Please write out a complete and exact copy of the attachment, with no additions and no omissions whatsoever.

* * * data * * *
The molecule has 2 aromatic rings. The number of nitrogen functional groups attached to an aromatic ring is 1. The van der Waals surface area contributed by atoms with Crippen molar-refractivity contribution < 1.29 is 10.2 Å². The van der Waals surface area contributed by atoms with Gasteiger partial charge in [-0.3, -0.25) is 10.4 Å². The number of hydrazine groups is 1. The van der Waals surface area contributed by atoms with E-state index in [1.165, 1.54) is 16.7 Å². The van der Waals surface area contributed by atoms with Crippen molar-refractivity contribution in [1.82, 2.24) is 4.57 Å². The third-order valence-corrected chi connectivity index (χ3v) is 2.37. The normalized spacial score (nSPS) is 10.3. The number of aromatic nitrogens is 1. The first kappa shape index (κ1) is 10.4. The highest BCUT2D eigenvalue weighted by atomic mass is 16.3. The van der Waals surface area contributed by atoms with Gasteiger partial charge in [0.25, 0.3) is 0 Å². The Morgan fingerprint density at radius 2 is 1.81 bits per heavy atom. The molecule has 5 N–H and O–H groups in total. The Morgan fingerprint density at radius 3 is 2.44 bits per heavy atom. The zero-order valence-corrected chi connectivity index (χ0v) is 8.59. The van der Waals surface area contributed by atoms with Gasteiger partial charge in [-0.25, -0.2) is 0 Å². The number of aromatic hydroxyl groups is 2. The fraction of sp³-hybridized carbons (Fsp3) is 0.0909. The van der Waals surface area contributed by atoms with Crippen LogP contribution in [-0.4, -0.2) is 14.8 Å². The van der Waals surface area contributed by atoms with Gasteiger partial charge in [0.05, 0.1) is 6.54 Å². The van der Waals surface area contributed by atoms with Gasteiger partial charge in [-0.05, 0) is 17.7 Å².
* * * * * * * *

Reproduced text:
The molecule has 2 aromatic rings. The number of nitrogen functional groups attached to an aromatic ring is 1. The van der Waals surface area contributed by atoms with Crippen molar-refractivity contribution < 1.29 is 10.2 Å². The van der Waals surface area contributed by atoms with Gasteiger partial charge in [-0.3, -0.25) is 10.4 Å². The number of hydrazine groups is 1. The van der Waals surface area contributed by atoms with E-state index in [1.165, 1.54) is 16.7 Å². The van der Waals surface area contributed by atoms with Crippen molar-refractivity contribution in [1.82, 2.24) is 4.57 Å². The third-order valence-corrected chi connectivity index (χ3v) is 2.37. The normalized spacial score (nSPS) is 10.3. The number of aromatic nitrogens is 1. The first kappa shape index (κ1) is 10.4. The highest BCUT2D eigenvalue weighted by atomic mass is 16.3. The van der Waals surface area contributed by atoms with Gasteiger partial charge in [0.25, 0.3) is 0 Å². The Morgan fingerprint density at radius 2 is 1.81 bits per heavy atom. The molecule has 5 N–H and O–H groups in total. The Morgan fingerprint density at radius 3 is 2.44 bits per heavy atom. The zero-order valence-corrected chi connectivity index (χ0v) is 8.59. The van der Waals surface area contributed by atoms with Gasteiger partial charge in [-0.25, -0.2) is 0 Å². The number of aromatic hydroxyl groups is 2. The fraction of sp³-hybridized carbons (Fsp3) is 0.0909. The van der Waals surface area contributed by atoms with Crippen LogP contribution in [-0.4, -0.2) is 14.8 Å². The van der Waals surface area contributed by atoms with Gasteiger partial charge in [0.05, 0.1) is 6.54 Å². The van der Waals surface area contributed by atoms with Gasteiger partial charge in [-0.05, 0) is 17.7 Å².